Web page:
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Why Texas’ ‘death penalty capital of the world’ stopped executing people

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Since the Supreme Court legalized capital punishment in 1976, Harris County, Texas, has executed 126 people. That's more executions than every individual state in the union, barring Texas itself.
Harris County's executions account for 23 percent of the 545 people Texas has executed. On the national level, the state alone is responsible for more than a third of the 1,465 people put to death in the United States since 1976.
In 2017, however, the county known as the "death penalty capital of the world" and the "buckle of the American death belt" executed and sentenced to death a remarkable number of people: zero.
This is the first time since 1985 that Harris County did not execute any of its death row inmates, and the third year in a row it did not sentence anyone to capital punishment either.
The remarkable statistic reflects a shift the nation is seeing as a whole.
“The practices that the Harris County District Attorney’s Office is following are also signifi…

'Death is different': How attorneys handle capital punishment cases

Jury box
As Shawn Rogers sat in court at the defense counsel table last week to face the accusation he murdered his Santa Rosa Correctional Institution cellmate, he occasionally leaned over to attorney Kenneth Brooks to ask a question.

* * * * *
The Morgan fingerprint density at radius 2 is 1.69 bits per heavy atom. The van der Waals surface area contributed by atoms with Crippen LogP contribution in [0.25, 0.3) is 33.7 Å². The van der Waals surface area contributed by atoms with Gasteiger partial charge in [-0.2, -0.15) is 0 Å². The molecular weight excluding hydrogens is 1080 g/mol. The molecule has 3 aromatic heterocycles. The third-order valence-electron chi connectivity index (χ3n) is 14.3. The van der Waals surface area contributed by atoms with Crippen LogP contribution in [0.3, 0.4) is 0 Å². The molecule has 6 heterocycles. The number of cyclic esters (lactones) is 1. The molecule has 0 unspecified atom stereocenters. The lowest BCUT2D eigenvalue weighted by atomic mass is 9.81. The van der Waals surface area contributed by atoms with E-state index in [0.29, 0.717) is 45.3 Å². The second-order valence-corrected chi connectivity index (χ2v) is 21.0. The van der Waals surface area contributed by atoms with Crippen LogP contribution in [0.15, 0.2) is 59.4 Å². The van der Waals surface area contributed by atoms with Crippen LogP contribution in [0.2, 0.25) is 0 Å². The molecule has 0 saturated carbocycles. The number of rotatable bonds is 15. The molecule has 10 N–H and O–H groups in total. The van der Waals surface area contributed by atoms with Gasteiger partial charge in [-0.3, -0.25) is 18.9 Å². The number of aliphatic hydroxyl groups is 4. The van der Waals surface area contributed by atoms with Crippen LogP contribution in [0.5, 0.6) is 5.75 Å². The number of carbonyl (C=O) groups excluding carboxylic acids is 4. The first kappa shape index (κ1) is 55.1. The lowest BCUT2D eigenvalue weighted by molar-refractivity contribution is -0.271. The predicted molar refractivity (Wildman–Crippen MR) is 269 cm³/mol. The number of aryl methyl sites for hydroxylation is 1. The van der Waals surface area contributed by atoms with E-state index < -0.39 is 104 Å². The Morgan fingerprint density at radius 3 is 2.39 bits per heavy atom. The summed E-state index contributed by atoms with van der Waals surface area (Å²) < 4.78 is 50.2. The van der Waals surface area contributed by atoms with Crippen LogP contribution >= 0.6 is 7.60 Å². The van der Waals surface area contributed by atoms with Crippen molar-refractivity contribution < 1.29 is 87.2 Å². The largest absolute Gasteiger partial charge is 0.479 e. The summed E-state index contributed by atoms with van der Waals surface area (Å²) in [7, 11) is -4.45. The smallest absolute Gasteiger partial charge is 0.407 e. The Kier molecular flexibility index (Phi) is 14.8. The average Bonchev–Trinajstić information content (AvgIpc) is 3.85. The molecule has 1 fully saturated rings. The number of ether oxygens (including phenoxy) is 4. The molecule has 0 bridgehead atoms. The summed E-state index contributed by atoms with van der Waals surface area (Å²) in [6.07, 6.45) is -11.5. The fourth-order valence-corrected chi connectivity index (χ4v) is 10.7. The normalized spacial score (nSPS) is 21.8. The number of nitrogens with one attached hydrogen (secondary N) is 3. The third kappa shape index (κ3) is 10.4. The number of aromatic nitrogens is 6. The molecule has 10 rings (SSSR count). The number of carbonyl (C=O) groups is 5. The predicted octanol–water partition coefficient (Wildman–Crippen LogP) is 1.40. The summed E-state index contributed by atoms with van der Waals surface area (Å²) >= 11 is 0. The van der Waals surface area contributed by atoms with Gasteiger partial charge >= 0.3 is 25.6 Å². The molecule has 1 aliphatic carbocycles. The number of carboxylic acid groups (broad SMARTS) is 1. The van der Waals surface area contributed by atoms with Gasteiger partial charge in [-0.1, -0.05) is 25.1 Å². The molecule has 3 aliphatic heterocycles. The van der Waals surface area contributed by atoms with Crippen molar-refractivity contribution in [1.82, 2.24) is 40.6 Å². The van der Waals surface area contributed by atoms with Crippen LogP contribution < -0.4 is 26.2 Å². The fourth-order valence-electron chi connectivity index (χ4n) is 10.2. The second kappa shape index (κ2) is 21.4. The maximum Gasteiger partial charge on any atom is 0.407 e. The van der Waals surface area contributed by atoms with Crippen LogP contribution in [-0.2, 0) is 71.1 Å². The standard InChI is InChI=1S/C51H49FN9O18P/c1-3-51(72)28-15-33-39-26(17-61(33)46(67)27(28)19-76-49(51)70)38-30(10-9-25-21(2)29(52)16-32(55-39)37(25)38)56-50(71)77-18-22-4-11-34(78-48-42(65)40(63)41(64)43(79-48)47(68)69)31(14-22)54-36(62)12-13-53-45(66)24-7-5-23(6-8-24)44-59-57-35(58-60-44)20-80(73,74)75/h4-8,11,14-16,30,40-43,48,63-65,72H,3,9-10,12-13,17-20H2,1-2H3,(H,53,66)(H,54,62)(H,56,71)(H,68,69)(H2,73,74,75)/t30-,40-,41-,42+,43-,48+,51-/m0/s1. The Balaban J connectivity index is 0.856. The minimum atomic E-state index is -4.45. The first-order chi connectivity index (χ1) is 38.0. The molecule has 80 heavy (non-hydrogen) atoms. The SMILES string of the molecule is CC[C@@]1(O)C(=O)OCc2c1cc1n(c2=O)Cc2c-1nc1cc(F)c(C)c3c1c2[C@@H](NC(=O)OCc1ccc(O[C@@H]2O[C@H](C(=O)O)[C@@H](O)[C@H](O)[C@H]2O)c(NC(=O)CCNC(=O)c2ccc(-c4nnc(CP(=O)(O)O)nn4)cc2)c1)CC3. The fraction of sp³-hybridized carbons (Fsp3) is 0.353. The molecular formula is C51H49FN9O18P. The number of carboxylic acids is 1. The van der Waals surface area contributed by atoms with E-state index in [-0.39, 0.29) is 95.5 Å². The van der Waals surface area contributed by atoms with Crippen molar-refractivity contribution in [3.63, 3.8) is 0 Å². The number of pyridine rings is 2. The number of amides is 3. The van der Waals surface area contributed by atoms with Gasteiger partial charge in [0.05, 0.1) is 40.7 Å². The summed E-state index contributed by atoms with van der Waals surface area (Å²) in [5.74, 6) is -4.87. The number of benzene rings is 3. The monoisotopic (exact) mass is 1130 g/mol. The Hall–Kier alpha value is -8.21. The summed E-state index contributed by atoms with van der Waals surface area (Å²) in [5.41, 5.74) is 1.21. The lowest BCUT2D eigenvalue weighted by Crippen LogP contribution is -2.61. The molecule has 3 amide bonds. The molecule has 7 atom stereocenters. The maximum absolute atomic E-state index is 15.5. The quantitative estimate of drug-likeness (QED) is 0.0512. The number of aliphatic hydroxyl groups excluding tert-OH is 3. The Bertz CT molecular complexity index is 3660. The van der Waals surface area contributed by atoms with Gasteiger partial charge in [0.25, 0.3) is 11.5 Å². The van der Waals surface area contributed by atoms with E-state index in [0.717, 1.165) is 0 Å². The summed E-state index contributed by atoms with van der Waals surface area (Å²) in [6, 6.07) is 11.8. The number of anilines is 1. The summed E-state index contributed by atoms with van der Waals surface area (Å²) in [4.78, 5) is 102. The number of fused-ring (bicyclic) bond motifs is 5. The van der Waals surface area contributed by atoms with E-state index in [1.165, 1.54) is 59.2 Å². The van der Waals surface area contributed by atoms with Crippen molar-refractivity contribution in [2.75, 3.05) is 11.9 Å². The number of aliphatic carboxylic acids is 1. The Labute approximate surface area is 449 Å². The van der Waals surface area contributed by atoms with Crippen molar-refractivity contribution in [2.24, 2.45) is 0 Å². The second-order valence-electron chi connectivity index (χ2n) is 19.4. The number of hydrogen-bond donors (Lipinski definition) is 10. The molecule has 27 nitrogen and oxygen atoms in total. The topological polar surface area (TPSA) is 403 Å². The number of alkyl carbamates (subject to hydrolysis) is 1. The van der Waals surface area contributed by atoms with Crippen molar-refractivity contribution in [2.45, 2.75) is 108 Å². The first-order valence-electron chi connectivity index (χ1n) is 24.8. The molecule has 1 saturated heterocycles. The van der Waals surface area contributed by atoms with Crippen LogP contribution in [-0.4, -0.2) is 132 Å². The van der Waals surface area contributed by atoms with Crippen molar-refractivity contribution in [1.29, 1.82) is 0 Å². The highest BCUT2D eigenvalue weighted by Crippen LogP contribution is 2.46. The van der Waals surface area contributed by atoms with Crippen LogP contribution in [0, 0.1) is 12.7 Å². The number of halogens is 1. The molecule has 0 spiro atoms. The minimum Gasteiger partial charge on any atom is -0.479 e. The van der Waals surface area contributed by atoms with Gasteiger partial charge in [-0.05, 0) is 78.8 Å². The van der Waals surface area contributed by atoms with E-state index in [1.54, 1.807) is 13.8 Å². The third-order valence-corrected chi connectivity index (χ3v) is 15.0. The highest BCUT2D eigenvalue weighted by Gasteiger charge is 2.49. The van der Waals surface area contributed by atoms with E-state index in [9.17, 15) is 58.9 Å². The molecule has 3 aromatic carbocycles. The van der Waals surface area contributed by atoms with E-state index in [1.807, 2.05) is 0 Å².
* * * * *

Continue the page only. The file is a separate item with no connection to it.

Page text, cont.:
Brooks isn't technically Rogers' attorney — Rogers is representing himself — but he is on standby in case there's a point during the trial's scheduled three weeks that Rogers decides he doesn't want to be his own attorney any longer. Brooks would then jump in as counsel and keep going.

It's a unique situation because defendants rarely represent themselves, and they seldom do so in a case where the state has sought the death penalty, according to Assistant State Attorney John Molchan.

Both the prosecution and defense treat death penalty cases differently than other murder cases.

Florida law outlines a strict set of standards a defense attorney must meet to try a death penalty case. According to the statute, the attorney must have been the lead in at least nine jury trials dealing with serious and complex cases and have been co-counsel on at least two death penalty trials.

Molchan said the majority of defense attorneys in the circuit who are qualified work with either the public defender's office or the Regional Conflict Counsel. It's not often that private attorneys have the time or money to take on such taxing cases, he said.

"A death penalty case is expensive on their business," he said. "It has a huge impact on their practice not only from the discovery standpoint and the trial standpoint, but also in post-conviction. The attorneys get called back into court to defend their actions later on, and you have to go through a lot of steps to get paid in those cases."

Defense attorney Michelle Hendrix is one of the few private attorneys who has gone through the steps to certify.

She said, for her, the process took several years because state law says the attorney must try a certain number of death cases to completion. It's almost a Catch-22, because if the attorney is successful, they often reach an agreement with the state so the case doesn't go to trial. But they need to complete a trial to certify for future cases.